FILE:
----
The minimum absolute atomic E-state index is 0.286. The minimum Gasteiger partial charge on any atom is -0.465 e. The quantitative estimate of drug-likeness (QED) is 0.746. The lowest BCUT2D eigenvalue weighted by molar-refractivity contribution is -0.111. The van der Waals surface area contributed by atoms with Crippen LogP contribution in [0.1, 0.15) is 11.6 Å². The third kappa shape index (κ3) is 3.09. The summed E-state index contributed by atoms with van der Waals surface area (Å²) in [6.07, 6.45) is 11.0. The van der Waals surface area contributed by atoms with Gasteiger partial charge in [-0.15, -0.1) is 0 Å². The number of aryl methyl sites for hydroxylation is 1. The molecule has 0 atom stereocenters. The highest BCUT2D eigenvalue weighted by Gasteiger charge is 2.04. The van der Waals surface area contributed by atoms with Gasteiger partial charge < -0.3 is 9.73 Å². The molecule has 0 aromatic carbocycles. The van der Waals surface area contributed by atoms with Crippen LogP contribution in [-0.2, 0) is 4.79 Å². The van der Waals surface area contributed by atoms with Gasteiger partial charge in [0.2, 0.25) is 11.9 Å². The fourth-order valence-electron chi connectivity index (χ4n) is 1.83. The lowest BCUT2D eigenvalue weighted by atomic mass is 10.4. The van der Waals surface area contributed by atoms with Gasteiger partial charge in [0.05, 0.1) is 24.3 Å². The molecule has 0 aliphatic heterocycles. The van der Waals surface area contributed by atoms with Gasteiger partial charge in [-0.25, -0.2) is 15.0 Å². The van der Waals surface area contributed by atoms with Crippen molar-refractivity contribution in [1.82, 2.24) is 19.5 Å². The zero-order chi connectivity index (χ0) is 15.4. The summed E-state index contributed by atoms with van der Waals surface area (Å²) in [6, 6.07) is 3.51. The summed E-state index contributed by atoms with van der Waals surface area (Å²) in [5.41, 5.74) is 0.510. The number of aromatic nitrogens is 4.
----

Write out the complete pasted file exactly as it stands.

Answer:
The minimum absolute atomic E-state index is 0.286. The minimum Gasteiger partial charge on any atom is -0.465 e. The quantitative estimate of drug-likeness (QED) is 0.746. The lowest BCUT2D eigenvalue weighted by molar-refractivity contribution is -0.111. The van der Waals surface area contributed by atoms with Crippen LogP contribution in [0.1, 0.15) is 11.6 Å². The third kappa shape index (κ3) is 3.09. The summed E-state index contributed by atoms with van der Waals surface area (Å²) in [6.07, 6.45) is 11.0. The van der Waals surface area contributed by atoms with Gasteiger partial charge in [-0.15, -0.1) is 0 Å². The number of aryl methyl sites for hydroxylation is 1. The molecule has 0 atom stereocenters. The highest BCUT2D eigenvalue weighted by Gasteiger charge is 2.04. The van der Waals surface area contributed by atoms with Gasteiger partial charge < -0.3 is 9.73 Å². The molecule has 0 aromatic carbocycles. The van der Waals surface area contributed by atoms with Crippen LogP contribution in [-0.2, 0) is 4.79 Å². The van der Waals surface area contributed by atoms with Gasteiger partial charge in [0.2, 0.25) is 11.9 Å². The fourth-order valence-electron chi connectivity index (χ4n) is 1.83. The lowest BCUT2D eigenvalue weighted by atomic mass is 10.4. The van der Waals surface area contributed by atoms with Gasteiger partial charge in [0.05, 0.1) is 24.3 Å². The molecule has 0 aliphatic heterocycles. The van der Waals surface area contributed by atoms with Gasteiger partial charge in [-0.25, -0.2) is 15.0 Å². The van der Waals surface area contributed by atoms with Crippen molar-refractivity contribution in [1.82, 2.24) is 19.5 Å². The zero-order chi connectivity index (χ0) is 15.4. The summed E-state index contributed by atoms with van der Waals surface area (Å²) in [6, 6.07) is 3.51. The summed E-state index contributed by atoms with van der Waals surface area (Å²) in [5.41, 5.74) is 0.510. The number of aromatic nitrogens is 4.